American RadioWorks |
boots-to-books

From Boots to Books

The longest war in American history is drawing to a close. Now, the men and women who served are coming home, and many hope to use higher education to build new, better lives. They have help from the Post-9/11 GI Bill, a piece of legislation that many advocates say offers more support to returning veterans than any policy since the original GI Bill of 1944. In this documentary, we explore how the first GI Bill revolutionized the lives of millions of young veterans, America’s institutions of higher education, and American society at large. But America’s economic and academic systems have changed, and veterans today are returning to a very different reality than their predecessors.

Recent Posts

  • 09.03.15

    The history of the GI Bill

    A staggering 16 million soldiers returned home from World War II, and millions of them went to school. Because GI Bill benefits were generous enough to pay for any college in the country, veterans flooded all types of institutions, from elite schools like Harvard to large state schools, to vocational schools. By 1947, half of all college students in America were veterans.
  • 09.03.15

    The front lines of the long journey home

    Colleges and universities have become the front lines of one of the great challenges posed by war: how to reintegrate the people who've served.
  • 09.03.15

    The GI Bill: One of the last great economic ladders?

    The Post-9/11 GI Bill was supposed to change where veterans could go to college by giving them more money, and, therefore, more options. But since the new bill went into effect in 2009, the percentage of veterans enrolling at four-year public and private nonprofit schools has barely budged.
  • 08.27.15

    A different approach to teacher learning: Lesson study

    In the United States, we tend to think that improving education is about improving teachers - recruiting better ones, firing bad ones. But the Japanese think about improving teaching. It's a very different idea.

American RadioWorks |
boots-to-books

From Boots to Books

The longest war in American history is drawing to a close. Now, the men and women who served are coming home, and many hope to use higher education to build new, better lives. They have help from the Post-9/11 GI Bill, a piece of legislation that many advocates say offers more support to returning veterans than any policy since the original GI Bill of 1944. In this documentary, we explore how the first GI Bill revolutionized the lives of millions of young veterans, America’s institutions of higher education, and American society at large. But America’s economic and academic systems have changed, and veterans today are returning to a very different reality than their predecessors.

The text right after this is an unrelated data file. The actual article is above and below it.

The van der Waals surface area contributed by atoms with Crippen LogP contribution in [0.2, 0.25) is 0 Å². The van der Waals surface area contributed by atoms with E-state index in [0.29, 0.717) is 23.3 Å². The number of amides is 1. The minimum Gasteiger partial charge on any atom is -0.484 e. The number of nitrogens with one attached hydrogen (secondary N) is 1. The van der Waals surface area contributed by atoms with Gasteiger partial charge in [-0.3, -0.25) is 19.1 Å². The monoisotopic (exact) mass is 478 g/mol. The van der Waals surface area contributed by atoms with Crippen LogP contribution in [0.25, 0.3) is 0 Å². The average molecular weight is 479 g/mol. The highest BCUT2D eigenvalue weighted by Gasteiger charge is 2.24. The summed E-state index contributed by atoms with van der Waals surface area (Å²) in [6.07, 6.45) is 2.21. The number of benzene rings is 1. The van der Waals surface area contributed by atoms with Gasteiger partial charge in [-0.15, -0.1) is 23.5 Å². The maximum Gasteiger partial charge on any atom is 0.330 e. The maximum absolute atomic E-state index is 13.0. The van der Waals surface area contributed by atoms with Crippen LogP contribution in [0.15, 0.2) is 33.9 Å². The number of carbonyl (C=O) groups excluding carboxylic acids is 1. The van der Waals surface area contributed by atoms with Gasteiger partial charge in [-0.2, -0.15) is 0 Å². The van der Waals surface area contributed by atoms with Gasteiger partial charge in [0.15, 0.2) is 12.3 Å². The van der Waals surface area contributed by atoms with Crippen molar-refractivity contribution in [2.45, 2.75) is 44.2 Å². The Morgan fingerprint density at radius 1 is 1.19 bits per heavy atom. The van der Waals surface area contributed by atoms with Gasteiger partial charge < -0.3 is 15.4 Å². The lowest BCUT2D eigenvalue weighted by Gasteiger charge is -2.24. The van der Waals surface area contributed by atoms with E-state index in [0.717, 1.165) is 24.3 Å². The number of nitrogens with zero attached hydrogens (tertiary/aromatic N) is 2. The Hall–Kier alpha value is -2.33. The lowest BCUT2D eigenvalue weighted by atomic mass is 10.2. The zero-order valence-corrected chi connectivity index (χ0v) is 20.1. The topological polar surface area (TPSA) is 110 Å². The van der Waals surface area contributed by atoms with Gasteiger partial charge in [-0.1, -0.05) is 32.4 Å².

Recent Posts

  • 09.03.15

    The history of the GI Bill

    A staggering 16 million soldiers returned home from World War II, and millions of them went to school. Because GI Bill benefits were generous enough to pay for any college in the country, veterans flooded all types of institutions, from elite schools like Harvard to large state schools, to vocational schools. By 1947, half of all college students in America were veterans.
  • 09.03.15

    The front lines of the long journey home

    Colleges and universities have become the front lines of one of the great challenges posed by war: how to reintegrate the people who've served.
  • 09.03.15

    The GI Bill: One of the last great economic ladders?

    The Post-9/11 GI Bill was supposed to change where veterans could go to college by giving them more money, and, therefore, more options. But since the new bill went into effect in 2009, the percentage of veterans enrolling at four-year public and private nonprofit schools has barely budged.
  • 08.27.15

    A different approach to teacher learning: Lesson study

    In the United States, we tend to think that improving education is about improving teachers - recruiting better ones, firing bad ones. But the Japanese think about improving teaching. It's a very different idea.